Going to a place where you love the wine, the food, or a particular fragrance usually comes to a head in the same way: wanting to take some portable aspect of your trip to relive that happiness at home.
In the headwinds of an Indian summer like we’re experiencing now, a chorus of corks pop all over the city: eager workers, after their first full month back at work, harking back to memories of sun drenched evenings on a balcony or piazza.
Often when the clinking bags are unpacked and wine stored ready for the right time, there’s a weight of heady expectation wrapped up in the wine rack. During the last vestiges of summer, when that bottle is uncorked, the memories of sun-drenched evenings and fragrant afternoon walks flood back. And then what?
Usually, disappointment. From my discussions with people who use “summer” as a verb (I work in the City), Provencal rosé is a textbook case. You can laden your car with the salmon coloured beauty that you declared fantastic when lazing over your lunchtime tapenade, but on the side of fast cook pasta and pesto while standing in the kitchen at 8pm, the magic is somewhat lost. Why is that?
Perhaps it’s the expectation that brings about the taste of disappointment. Your drinking experience at home can never quite live up to those on holiday – the mood, the daily routine, and likely the cuisine is entirely different. In light of that, is it worth taking an expensive risk?
While in Avignon last July, I took a punt on a bottle of Chateauneuf-du-Pape from Domaine Jean Royer (2015) at Le Vin Devant Soi. I decided that, while Mirabel rosé was great, I’d be swilling enough of that through August. What I’d really be craving in a few months was a good bottle of red.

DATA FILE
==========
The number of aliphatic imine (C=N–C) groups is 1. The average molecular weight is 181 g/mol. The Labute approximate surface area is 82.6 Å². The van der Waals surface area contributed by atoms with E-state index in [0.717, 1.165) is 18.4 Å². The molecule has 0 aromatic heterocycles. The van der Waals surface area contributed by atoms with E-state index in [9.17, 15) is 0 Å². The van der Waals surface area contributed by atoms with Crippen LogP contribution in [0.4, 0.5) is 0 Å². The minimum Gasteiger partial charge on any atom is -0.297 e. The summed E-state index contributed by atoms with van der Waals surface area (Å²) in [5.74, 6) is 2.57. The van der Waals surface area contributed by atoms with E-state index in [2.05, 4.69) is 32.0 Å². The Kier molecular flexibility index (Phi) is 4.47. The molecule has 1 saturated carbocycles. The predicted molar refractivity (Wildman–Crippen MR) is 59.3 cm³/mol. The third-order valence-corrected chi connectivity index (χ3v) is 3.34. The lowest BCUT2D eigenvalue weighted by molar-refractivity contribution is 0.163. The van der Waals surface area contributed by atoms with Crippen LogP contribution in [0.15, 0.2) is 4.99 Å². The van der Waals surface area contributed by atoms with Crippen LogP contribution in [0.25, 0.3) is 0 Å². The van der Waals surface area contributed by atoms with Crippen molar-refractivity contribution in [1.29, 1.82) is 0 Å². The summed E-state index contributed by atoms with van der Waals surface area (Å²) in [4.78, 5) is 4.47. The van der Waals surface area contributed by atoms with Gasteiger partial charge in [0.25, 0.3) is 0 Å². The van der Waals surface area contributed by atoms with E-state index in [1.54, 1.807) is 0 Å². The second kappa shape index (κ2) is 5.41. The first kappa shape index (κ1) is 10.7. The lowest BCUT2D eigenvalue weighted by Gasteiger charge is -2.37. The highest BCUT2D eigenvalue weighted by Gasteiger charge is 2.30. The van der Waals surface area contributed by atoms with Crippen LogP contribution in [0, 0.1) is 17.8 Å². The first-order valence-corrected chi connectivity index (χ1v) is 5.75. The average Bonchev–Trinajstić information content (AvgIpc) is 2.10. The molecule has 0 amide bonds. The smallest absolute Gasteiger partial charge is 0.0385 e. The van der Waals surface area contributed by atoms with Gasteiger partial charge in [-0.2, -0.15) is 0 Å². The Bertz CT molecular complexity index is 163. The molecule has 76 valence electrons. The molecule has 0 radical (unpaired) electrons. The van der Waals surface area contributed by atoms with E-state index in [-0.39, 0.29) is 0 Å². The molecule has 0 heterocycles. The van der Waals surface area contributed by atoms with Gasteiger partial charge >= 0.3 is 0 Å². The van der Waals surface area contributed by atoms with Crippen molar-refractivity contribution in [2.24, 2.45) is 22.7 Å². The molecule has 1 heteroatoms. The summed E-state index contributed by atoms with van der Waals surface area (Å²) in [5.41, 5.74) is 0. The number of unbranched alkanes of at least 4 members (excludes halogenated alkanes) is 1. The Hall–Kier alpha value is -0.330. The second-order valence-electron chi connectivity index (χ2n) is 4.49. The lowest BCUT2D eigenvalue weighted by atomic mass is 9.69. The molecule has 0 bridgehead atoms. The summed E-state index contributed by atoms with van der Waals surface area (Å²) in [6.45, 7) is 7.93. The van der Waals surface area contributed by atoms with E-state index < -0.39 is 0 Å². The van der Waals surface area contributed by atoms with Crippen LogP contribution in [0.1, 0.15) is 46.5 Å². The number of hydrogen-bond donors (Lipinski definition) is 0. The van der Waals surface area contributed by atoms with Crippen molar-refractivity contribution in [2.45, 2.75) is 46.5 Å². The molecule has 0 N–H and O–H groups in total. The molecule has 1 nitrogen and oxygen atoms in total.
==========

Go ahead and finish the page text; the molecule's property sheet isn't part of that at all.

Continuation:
In celebration of my first week in a new job, the bottle was opened. It could have been left for another year or two, but it’s drinking well now. The aroma is complex – cherries, gently macerated raspberries and heady violets. Like walking down a well-manicured country lane in the South of France, and immediately as relaxing. In tasting, there’s cinnamon, sweet spice, and slightly brambly. The tannins are bold but smooth, with the first glass feeling like a kirsch-laden cherry cake with marzipan. You’ll also see from the picture that the bottle is nestled next to pesto – and it went pretty well with that too.
My tentative conclusion is that, there is no single way to guarantee that your holiday wine will be exceptional. But bolstered by this experiment, my approach is going to be:
- Think about the season you’ll be drinking the wine in, or do you have a late summer barbecue that might suit that sauvignon blanc you love?
- Lower your expectations – you might be drinking your wine in your pyjamas under a blanket, a very different vibe to white linens and sunglasses;
- Good wine is made in the production but also the storage – so look after it until ready to drink; and,
- If it doesn’t work, no big deal.
- Finally, I should have bought another bottle. Merci Jean Royer.